The Accumulation of Grievance Conflict

Bruce Fortado
  • Journal of Management Inquiry, December 1992, SAGE Publications
  • DOI: 10.1177/105649269214003

What is it about?

Can one categorize some of the different ways frustrations accumulate over time? A simple starting point would be a category that covers situations where the same substantive issue comes up repeatedly. A second category deals with incidents where a new substantive issue is involved each time the parties come into conflict. A third category considers spillover frustrations. This occurs when a current situation reminds an aggrieved person of something that happened earlier in the person's work life. Finally, workers can share stories about what has happened, and the conflict becomes collectivized as coworkers take offense over what has happened.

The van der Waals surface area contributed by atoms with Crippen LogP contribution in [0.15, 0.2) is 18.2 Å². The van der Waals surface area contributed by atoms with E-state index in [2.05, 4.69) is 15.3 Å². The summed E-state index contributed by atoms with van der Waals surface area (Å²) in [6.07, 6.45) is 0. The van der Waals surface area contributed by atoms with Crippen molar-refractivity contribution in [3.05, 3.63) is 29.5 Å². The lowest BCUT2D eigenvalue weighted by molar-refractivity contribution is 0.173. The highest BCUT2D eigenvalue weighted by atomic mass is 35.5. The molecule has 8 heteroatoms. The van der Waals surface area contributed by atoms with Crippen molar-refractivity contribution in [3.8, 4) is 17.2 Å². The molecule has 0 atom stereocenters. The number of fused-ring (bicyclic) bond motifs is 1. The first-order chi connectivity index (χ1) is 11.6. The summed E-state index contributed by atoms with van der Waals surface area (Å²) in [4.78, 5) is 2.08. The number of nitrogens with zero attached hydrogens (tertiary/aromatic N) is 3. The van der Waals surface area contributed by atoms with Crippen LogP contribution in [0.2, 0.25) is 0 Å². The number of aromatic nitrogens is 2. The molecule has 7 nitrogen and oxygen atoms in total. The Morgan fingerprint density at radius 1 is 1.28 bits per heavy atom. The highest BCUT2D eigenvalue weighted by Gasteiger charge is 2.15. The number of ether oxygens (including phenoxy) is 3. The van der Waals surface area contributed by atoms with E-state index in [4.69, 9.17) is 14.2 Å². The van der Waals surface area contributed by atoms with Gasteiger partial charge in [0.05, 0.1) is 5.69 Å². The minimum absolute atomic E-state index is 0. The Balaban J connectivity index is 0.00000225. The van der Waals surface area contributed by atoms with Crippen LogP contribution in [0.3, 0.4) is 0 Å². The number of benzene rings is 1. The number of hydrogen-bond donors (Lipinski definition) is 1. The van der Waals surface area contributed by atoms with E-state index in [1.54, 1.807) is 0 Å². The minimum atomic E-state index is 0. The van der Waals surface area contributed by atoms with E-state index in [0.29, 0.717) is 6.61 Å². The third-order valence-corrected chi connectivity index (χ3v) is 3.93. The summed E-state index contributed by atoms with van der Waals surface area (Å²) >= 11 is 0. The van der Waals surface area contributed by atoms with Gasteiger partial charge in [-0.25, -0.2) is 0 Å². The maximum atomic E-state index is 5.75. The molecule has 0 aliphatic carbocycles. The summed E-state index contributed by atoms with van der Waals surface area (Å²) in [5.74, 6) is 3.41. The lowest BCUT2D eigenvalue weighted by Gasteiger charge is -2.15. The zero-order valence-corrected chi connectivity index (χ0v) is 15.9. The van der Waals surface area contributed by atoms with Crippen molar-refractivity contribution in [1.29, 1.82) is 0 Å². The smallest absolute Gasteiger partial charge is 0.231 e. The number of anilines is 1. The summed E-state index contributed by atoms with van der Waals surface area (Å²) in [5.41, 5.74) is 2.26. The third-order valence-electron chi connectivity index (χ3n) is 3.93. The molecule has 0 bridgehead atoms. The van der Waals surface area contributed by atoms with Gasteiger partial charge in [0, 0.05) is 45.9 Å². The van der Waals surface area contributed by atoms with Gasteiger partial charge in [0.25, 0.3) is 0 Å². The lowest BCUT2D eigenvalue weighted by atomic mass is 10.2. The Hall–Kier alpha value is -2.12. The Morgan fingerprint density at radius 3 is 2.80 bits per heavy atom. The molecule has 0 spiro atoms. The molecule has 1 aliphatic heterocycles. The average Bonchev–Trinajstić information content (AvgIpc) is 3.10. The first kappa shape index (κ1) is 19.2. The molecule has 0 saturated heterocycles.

Why is it important?

In order to take effective remedial action, one must be able to identify the type of accumulated frustrations that are involved. The four categories outlined in this article can sensitize a reader to some common possibilities. These four types of accumulation can also exist in various combinations. As conflicts advance, the emotions involved tend to intensify, and the damage to the relationship often outweighs the original substantive issues.

The following have contributed to this page: Professor Fortado Bruce